Former deputy prime minister and Nationals leader Tim Fischer has been remembered for his role as a public servant and staunch gun control advocate following his death from cancer at the age of 73.
Mr Fischer was deputy prime minister and minister for trade in the Howard government from 1996 to 1999 and leader of the National Party from 1990 to 1999.
Prime Minister Scott Morrison paid tribute to Mr Fischer, saying he was deeply saddened by the death of an “Australian original” and a dear friend.
“He was an all in conviction politician,” Mr Morrison said in a statement,.
“This integrity and resolve were underlined when he stood firm with Prime Minister Howard on tough new gun laws following the Port Arthur massacre. They are Tim Fischer’s gun laws too.
“Gun laws were not popular in regional Australia in 1996 and Tim Fischer took to the highways and byways to persuade and convince regional Australians about the need for change.
“I believe this was his finest moment. Australia will always be in his debt.”
Nationals leader Michael McCormack said Mr Fischer was a giant of the National Party.
“Tim was a giant of The National Party, he was a giant of Australia, but more than that, he was a champion for regional and rural communities,” he said.
Opposition leader Bill shorten paid tribute to Mr Fischer on twitter. “Vale Tim Fischer,” he tweeted. “ Doting dad and parent-carer, General Monash advocate, Veteran, Public Servant, Good Australian.”
Labor MP Andrew Leigh also took to twitter saying “He did many things in his career, but I’ll always remember him as the man who stood up to the extreme right to pass gun laws that still save around 200 lives every year”.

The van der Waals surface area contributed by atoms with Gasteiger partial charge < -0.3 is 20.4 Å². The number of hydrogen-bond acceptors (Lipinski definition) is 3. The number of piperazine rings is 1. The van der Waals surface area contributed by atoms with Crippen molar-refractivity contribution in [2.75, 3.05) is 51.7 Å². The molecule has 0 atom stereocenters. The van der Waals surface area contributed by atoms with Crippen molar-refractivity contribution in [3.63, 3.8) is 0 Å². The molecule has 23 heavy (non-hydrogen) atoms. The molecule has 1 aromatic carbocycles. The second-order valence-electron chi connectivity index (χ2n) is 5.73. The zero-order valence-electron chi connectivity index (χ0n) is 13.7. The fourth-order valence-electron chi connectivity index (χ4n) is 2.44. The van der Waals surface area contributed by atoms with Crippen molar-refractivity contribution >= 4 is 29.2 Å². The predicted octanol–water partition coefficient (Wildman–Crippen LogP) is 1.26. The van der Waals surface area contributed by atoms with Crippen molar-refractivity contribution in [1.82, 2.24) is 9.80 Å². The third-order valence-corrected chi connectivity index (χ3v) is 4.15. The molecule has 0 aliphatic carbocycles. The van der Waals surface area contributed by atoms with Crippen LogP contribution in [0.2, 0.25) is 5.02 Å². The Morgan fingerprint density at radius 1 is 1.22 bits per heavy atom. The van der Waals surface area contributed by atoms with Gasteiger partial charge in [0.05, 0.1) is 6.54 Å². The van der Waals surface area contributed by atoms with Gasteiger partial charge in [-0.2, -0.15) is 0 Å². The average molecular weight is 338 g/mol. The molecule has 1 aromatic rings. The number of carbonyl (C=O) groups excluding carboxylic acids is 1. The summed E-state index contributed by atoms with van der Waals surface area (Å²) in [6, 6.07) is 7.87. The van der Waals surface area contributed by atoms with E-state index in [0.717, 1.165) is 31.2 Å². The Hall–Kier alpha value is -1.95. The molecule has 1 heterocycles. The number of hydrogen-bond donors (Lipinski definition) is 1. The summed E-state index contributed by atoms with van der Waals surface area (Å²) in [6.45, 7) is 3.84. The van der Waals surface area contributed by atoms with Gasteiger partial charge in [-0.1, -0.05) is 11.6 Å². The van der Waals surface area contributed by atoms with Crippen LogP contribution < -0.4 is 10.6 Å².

Former Labor Cabinet minister Craig Emerson described Mr Fischer on twitter as “a thoroughly decent man”, saying without him Australia would not have its gun laws.
Mr Fischer was born in Lockhart, NSW in 1946. He served in Vietnam before entering politics, serving in the NSW Legislative Assembly from 1971 to 1984. He was elected to represent the southern central NSW seat of Farrer in 1984, which he held until his retirement in 2001.
Mr Fischer was a supporter of tough gun laws introduced after the 1996 Port Arthur massacre and was also known as a passionate advocate for rail transport and lover of trains, leading the Rail freight Network Review into rail freight in Victoria in 2007.
He was also chairman of Tourism Australia was nominated as Ambassador to the Holy See in 2008.
Mr Fischer was married to Judy Brewer and had two sons, Dominic and Harrison.
He had been undergoing treatment for acute myeloid leukemia.
Mr Morrison said a state funeral would be held to celebrate Mr Fischer’s life.
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